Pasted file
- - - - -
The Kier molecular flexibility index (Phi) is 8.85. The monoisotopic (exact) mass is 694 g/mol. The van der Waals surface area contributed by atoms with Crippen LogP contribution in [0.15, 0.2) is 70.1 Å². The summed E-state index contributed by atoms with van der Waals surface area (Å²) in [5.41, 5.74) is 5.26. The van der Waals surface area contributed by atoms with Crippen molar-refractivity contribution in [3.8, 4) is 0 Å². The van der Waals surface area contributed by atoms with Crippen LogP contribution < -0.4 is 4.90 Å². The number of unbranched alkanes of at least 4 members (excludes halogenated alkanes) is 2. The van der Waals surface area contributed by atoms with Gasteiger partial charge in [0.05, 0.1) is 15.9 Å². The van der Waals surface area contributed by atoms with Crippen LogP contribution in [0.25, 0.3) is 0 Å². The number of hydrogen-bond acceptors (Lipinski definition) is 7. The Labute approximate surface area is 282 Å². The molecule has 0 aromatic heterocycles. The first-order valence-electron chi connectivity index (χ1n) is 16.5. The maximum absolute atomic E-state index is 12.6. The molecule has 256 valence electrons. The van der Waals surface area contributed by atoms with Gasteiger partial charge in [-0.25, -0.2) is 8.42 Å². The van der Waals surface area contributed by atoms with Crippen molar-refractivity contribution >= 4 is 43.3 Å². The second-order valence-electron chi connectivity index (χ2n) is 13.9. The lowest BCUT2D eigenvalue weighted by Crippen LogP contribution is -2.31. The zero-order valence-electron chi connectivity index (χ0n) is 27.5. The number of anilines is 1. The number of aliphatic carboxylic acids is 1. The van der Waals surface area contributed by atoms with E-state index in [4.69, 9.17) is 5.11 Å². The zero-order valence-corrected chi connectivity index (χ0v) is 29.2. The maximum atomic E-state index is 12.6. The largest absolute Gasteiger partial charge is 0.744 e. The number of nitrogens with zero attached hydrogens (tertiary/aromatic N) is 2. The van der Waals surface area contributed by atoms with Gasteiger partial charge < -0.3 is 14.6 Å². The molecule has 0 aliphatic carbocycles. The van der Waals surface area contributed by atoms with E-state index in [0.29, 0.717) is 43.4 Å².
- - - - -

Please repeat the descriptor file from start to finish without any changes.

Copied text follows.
The Kier molecular flexibility index (Phi) is 8.85. The monoisotopic (exact) mass is 694 g/mol. The van der Waals surface area contributed by atoms with Crippen LogP contribution in [0.15, 0.2) is 70.1 Å². The summed E-state index contributed by atoms with van der Waals surface area (Å²) in [5.41, 5.74) is 5.26. The van der Waals surface area contributed by atoms with Crippen molar-refractivity contribution in [3.8, 4) is 0 Å². The van der Waals surface area contributed by atoms with Crippen LogP contribution < -0.4 is 4.90 Å². The number of unbranched alkanes of at least 4 members (excludes halogenated alkanes) is 2. The van der Waals surface area contributed by atoms with Gasteiger partial charge in [0.05, 0.1) is 15.9 Å². The van der Waals surface area contributed by atoms with Crippen LogP contribution in [0.25, 0.3) is 0 Å². The number of hydrogen-bond acceptors (Lipinski definition) is 7. The Labute approximate surface area is 282 Å². The molecule has 0 aromatic heterocycles. The first-order valence-electron chi connectivity index (χ1n) is 16.5. The maximum absolute atomic E-state index is 12.6. The molecule has 256 valence electrons. The van der Waals surface area contributed by atoms with Gasteiger partial charge in [-0.25, -0.2) is 8.42 Å². The van der Waals surface area contributed by atoms with Crippen molar-refractivity contribution >= 4 is 43.3 Å². The second-order valence-electron chi connectivity index (χ2n) is 13.9. The lowest BCUT2D eigenvalue weighted by Crippen LogP contribution is -2.31. The zero-order valence-electron chi connectivity index (χ0n) is 27.5. The number of anilines is 1. The number of aliphatic carboxylic acids is 1. The van der Waals surface area contributed by atoms with E-state index in [4.69, 9.17) is 5.11 Å². The zero-order valence-corrected chi connectivity index (χ0v) is 29.2. The maximum atomic E-state index is 12.6. The largest absolute Gasteiger partial charge is 0.744 e. The number of nitrogens with zero attached hydrogens (tertiary/aromatic N) is 2. The van der Waals surface area contributed by atoms with Gasteiger partial charge < -0.3 is 14.6 Å². The molecule has 0 aliphatic carbocycles. The van der Waals surface area contributed by atoms with E-state index in [0.29, 0.717) is 43.4 Å².